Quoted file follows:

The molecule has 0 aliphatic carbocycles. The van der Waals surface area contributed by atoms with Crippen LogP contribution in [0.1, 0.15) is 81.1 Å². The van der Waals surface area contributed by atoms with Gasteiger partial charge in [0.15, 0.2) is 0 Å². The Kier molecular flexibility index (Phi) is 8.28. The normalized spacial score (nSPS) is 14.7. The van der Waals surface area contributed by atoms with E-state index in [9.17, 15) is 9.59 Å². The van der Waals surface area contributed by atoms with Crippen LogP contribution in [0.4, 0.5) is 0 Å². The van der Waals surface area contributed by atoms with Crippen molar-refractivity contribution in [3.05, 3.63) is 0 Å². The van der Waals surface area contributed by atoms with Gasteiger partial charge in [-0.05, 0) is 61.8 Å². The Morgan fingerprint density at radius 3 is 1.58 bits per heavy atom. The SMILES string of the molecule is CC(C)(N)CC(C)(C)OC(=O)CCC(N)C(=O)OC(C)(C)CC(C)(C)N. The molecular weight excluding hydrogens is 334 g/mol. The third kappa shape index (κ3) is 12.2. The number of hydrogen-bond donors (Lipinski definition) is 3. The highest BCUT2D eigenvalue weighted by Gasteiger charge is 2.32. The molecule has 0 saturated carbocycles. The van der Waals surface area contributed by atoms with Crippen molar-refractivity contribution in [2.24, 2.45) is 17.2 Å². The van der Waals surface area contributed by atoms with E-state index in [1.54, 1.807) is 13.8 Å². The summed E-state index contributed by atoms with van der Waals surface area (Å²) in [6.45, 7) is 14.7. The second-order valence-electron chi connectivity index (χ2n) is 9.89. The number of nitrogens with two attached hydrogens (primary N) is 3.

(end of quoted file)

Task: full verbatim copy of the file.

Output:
The molecule has 0 aliphatic carbocycles. The van der Waals surface area contributed by atoms with Crippen LogP contribution in [0.1, 0.15) is 81.1 Å². The van der Waals surface area contributed by atoms with Gasteiger partial charge in [0.15, 0.2) is 0 Å². The Kier molecular flexibility index (Phi) is 8.28. The normalized spacial score (nSPS) is 14.7. The van der Waals surface area contributed by atoms with E-state index in [9.17, 15) is 9.59 Å². The van der Waals surface area contributed by atoms with Crippen LogP contribution in [0.4, 0.5) is 0 Å². The van der Waals surface area contributed by atoms with Crippen molar-refractivity contribution in [3.05, 3.63) is 0 Å². The van der Waals surface area contributed by atoms with Gasteiger partial charge in [-0.05, 0) is 61.8 Å². The Morgan fingerprint density at radius 3 is 1.58 bits per heavy atom. The SMILES string of the molecule is CC(C)(N)CC(C)(C)OC(=O)CCC(N)C(=O)OC(C)(C)CC(C)(C)N. The molecular weight excluding hydrogens is 334 g/mol. The third kappa shape index (κ3) is 12.2. The number of hydrogen-bond donors (Lipinski definition) is 3. The highest BCUT2D eigenvalue weighted by Gasteiger charge is 2.32. The molecule has 0 saturated carbocycles. The van der Waals surface area contributed by atoms with Crippen molar-refractivity contribution in [2.24, 2.45) is 17.2 Å². The van der Waals surface area contributed by atoms with E-state index in [1.54, 1.807) is 13.8 Å². The summed E-state index contributed by atoms with van der Waals surface area (Å²) in [6.45, 7) is 14.7. The second-order valence-electron chi connectivity index (χ2n) is 9.89. The number of nitrogens with two attached hydrogens (primary N) is 3.